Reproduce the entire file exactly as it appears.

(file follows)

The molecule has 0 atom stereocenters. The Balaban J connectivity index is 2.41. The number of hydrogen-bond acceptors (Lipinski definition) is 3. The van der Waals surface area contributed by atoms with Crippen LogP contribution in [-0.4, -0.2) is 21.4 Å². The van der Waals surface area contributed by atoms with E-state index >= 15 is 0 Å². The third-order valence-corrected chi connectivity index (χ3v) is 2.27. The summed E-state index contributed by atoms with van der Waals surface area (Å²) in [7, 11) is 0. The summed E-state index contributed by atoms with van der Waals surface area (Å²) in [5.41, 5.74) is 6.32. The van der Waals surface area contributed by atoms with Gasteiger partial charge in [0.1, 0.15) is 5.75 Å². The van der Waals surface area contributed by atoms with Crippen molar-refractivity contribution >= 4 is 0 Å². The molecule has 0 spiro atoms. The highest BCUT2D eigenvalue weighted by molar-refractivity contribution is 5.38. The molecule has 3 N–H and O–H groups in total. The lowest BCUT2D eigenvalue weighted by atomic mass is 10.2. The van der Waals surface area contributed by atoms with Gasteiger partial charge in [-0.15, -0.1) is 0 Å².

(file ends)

The molecule has 0 atom stereocenters. The Balaban J connectivity index is 2.41. The number of hydrogen-bond acceptors (Lipinski definition) is 3. The van der Waals surface area contributed by atoms with Crippen LogP contribution in [-0.4, -0.2) is 21.4 Å². The van der Waals surface area contributed by atoms with E-state index >= 15 is 0 Å². The third-order valence-corrected chi connectivity index (χ3v) is 2.27. The summed E-state index contributed by atoms with van der Waals surface area (Å²) in [7, 11) is 0. The summed E-state index contributed by atoms with van der Waals surface area (Å²) in [5.41, 5.74) is 6.32. The van der Waals surface area contributed by atoms with Gasteiger partial charge in [0.1, 0.15) is 5.75 Å². The van der Waals surface area contributed by atoms with Crippen molar-refractivity contribution >= 4 is 0 Å². The molecule has 0 spiro atoms. The highest BCUT2D eigenvalue weighted by molar-refractivity contribution is 5.38. The molecule has 3 N–H and O–H groups in total. The lowest BCUT2D eigenvalue weighted by atomic mass is 10.2. The van der Waals surface area contributed by atoms with Gasteiger partial charge in [-0.15, -0.1) is 0 Å².